Skidmore Home About Scope Editor's Mailbox FeedbackBack Issues

Campus Scene
Alumni News
Who, What, When
Class Notes
Saratoga Sidebar

campus scene

Sovereignty after the Soviets
Prof. Kate Graney on Russian federalism
Expert opinion: Home audio with Jill  Linz
Faculty farewells Linke, Mensing, Partha, Miller
Art, work, and chance Raffle-ticket creativity
Plugging into "Unplugged" Dorms compete to save energy
Teammates from abroad Sports as universal language
Kids of Survival on view Vandals or Van Goghs?
Faculty honored with endowed chairs Anzalone, Brueggemann, Leavitt, O'Brien, Pfitzer, Sattler
Scholarly smorgasbord Talking ecophobia, Crackberries, and Eros
Sportswrap Winter sports highlights

Teammates from abroad

In 1991 Croatia declared its independence from the faltering Yugoslavia, as Ivan Paladin was starting life in the Dalmatian city of Split. In 1992 a constitution was restored in Ghana, where Melvis Langyintuo was born in the underdeveloped northern region. Now these two men of diverse origins, each raised among unrest and strife, have found themselves intertwined: Paladin, a junior, and Langyintuo, a freshman, are both members of the Skidmore basketball team.

Paladin says, ”When I was 17, I told a scout that I wanted to come to the United States to play basketball and study, which is hard in Croatia.” A year later, he went to the Kent School in Con­necticut for a postgraduate year and then was admitted to Skidmore. The opportunity to play basketball was a main factor in his decision, but it was the business and economics programs that enticed him even more. Though he has been adjusting to American life, he still struggles with the fact that his family remains in Croatia. “My first few years I didn’t have much time to go home,” he says, “but last summer I spent the whole time in Croatia.”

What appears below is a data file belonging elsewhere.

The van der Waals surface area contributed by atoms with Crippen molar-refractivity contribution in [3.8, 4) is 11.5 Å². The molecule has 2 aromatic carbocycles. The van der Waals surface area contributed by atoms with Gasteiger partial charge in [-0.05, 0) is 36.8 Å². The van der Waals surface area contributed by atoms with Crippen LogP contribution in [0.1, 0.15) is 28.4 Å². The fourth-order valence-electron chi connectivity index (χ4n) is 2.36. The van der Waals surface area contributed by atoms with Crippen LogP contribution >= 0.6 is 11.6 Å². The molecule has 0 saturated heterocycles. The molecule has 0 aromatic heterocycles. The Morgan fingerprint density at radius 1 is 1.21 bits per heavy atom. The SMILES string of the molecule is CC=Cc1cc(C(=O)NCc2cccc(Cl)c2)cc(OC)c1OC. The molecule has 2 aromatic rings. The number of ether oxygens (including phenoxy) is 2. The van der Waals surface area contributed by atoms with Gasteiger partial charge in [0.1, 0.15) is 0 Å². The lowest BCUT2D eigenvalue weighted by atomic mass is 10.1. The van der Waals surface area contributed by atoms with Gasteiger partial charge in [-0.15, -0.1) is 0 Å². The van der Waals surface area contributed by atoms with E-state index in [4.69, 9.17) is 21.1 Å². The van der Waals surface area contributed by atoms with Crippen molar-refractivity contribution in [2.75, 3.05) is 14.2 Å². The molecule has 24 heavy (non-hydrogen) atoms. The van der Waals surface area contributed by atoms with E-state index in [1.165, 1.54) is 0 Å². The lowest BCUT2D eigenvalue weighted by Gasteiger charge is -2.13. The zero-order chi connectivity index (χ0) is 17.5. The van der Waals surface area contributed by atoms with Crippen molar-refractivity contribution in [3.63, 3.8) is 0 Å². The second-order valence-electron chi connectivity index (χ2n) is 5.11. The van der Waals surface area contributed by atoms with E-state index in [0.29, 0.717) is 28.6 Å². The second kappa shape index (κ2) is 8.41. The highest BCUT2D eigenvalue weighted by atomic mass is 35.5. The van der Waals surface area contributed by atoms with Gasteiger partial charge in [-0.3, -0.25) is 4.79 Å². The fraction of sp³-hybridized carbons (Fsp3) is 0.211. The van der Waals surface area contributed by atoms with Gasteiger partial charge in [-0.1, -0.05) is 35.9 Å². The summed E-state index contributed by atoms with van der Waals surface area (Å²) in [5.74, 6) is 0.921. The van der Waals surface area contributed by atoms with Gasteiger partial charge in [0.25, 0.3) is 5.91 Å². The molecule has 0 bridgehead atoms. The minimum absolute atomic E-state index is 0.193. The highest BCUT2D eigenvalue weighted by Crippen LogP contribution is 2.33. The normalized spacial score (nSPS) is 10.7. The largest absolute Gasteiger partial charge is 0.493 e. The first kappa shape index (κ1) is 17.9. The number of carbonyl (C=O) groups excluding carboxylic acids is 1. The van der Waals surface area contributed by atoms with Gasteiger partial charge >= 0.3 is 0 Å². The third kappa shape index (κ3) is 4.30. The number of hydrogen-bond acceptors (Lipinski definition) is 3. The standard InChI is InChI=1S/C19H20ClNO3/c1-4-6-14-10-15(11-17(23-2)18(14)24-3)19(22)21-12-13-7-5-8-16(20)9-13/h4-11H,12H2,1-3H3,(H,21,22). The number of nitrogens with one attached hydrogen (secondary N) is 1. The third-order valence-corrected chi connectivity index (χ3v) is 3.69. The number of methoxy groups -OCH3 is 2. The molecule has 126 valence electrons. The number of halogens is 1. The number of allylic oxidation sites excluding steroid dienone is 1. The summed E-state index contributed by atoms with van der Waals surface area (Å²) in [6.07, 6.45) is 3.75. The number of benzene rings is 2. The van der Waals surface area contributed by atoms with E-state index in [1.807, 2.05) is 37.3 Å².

When Langyintuo was 8, his economist father was accepted into a Purdue University doctoral program. In Indiana “my parents helped me preserve some of my Ghanaian traditions, as well as adapt to America,” Langyintuo recalls. When his father finished at Purdue, the family moved to South Africa. In 2005 Langyintuo was selected to attend an Africa Top 100 Camp, a program involved with the NBA’s Basketball Without Borders, where he was encouraged to come to the United States. He won a scholarship to attend Lawrenceville Prep in New Jersey. He had already spent so much time away from Ghana that the transition wasn’t daunting. “Certain things, especially English, were quite simple for me because Ghana was a British colony,” he notes. “I didn’t have to go through as much as Ivan.”

While at Lawrenceville, Langyintuo caught the eye of Skidmore coach Luke Flockerzi and chose to attend Skidmore for the same reason as Paladin—the chance to play basketball and receive a great education. “They are both meticulous and hard-working, and very friendly and courteous people,” Flockerzi says. “They have adjusted well and are among the community favorites. They are not only complete student-athletes but great members of the community.”

Both players have been in Skidmore’s Thoroughbred Honor Society, for athletes with a grade-point average of 3.67 or better. This year Paladin’s efforts in the classroom (“language was the big­gest barrier for me at the beginning, but I think I’ve overcome that”) qualified him for Liberty League All-Academic honors. Langyintuo, who earned a 4.0 his first semester, says, “My No. 1 role model is my father: Seeing how hard he worked in his undergrad and doctorate program instilled in me the motivation to work hard in academics.” Both have shown the ability to hold their own on the court as well. During his sophomore season, Paladin scored a career-high 20 points in a victory over the Merchant Marine Academy. In 20 games this season, including five starts, Langyintuo averaged 6.2 points and 4.3 rebounds per game.

Coming from across the world, both young men have begun to make the most of what they have built for themselves. While their stories are vastly different, Paladin says, “We can always talk about, and laugh about, the common experiences we’ve had in coming here.” —Adapted with permission from a story by Nathan Rider in the Feb. 9 issue of the Saratogian